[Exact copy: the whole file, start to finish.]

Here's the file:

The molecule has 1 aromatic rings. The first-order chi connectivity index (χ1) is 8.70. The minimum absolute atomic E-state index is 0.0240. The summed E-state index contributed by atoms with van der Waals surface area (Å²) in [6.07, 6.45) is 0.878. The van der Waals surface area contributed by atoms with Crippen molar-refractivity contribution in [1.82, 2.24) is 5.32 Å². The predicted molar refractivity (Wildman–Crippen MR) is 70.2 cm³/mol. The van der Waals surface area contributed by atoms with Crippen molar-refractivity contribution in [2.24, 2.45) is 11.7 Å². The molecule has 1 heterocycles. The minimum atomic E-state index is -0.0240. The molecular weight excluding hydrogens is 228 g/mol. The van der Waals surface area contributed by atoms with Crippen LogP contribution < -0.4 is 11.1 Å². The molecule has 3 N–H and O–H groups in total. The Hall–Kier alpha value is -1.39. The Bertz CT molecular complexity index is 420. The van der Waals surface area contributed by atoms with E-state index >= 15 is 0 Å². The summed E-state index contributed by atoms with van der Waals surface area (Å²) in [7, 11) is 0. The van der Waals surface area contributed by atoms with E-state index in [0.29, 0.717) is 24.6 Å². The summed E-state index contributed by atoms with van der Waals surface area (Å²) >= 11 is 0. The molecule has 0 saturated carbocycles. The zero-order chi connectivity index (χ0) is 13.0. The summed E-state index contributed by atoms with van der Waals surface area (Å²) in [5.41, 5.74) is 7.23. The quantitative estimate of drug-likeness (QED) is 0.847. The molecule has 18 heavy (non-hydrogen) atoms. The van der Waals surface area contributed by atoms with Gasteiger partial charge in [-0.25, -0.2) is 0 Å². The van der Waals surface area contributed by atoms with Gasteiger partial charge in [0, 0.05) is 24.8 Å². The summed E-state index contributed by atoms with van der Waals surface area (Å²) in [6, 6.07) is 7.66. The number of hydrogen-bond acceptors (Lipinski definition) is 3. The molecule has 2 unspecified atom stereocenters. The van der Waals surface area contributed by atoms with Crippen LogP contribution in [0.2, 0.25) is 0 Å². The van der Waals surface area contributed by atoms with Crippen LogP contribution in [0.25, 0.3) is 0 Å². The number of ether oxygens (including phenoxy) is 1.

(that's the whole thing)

The molecule has 1 aromatic rings. The first-order chi connectivity index (χ1) is 8.70. The minimum absolute atomic E-state index is 0.0240. The summed E-state index contributed by atoms with van der Waals surface area (Å²) in [6.07, 6.45) is 0.878. The van der Waals surface area contributed by atoms with Crippen molar-refractivity contribution in [1.82, 2.24) is 5.32 Å². The predicted molar refractivity (Wildman–Crippen MR) is 70.2 cm³/mol. The van der Waals surface area contributed by atoms with Crippen molar-refractivity contribution in [2.24, 2.45) is 11.7 Å². The molecule has 1 heterocycles. The minimum atomic E-state index is -0.0240. The molecular weight excluding hydrogens is 228 g/mol. The van der Waals surface area contributed by atoms with Crippen LogP contribution < -0.4 is 11.1 Å². The molecule has 3 N–H and O–H groups in total. The Hall–Kier alpha value is -1.39. The Bertz CT molecular complexity index is 420. The van der Waals surface area contributed by atoms with E-state index >= 15 is 0 Å². The summed E-state index contributed by atoms with van der Waals surface area (Å²) in [7, 11) is 0. The van der Waals surface area contributed by atoms with E-state index in [0.29, 0.717) is 24.6 Å². The summed E-state index contributed by atoms with van der Waals surface area (Å²) >= 11 is 0. The molecule has 0 saturated carbocycles. The zero-order chi connectivity index (χ0) is 13.0. The summed E-state index contributed by atoms with van der Waals surface area (Å²) in [5.41, 5.74) is 7.23. The quantitative estimate of drug-likeness (QED) is 0.847. The molecule has 18 heavy (non-hydrogen) atoms. The van der Waals surface area contributed by atoms with Gasteiger partial charge in [-0.25, -0.2) is 0 Å². The van der Waals surface area contributed by atoms with Gasteiger partial charge in [0, 0.05) is 24.8 Å². The summed E-state index contributed by atoms with van der Waals surface area (Å²) in [6, 6.07) is 7.66. The number of hydrogen-bond acceptors (Lipinski definition) is 3. The molecule has 2 unspecified atom stereocenters. The van der Waals surface area contributed by atoms with Crippen LogP contribution in [0.2, 0.25) is 0 Å². The van der Waals surface area contributed by atoms with Crippen LogP contribution in [0.25, 0.3) is 0 Å². The number of ether oxygens (including phenoxy) is 1.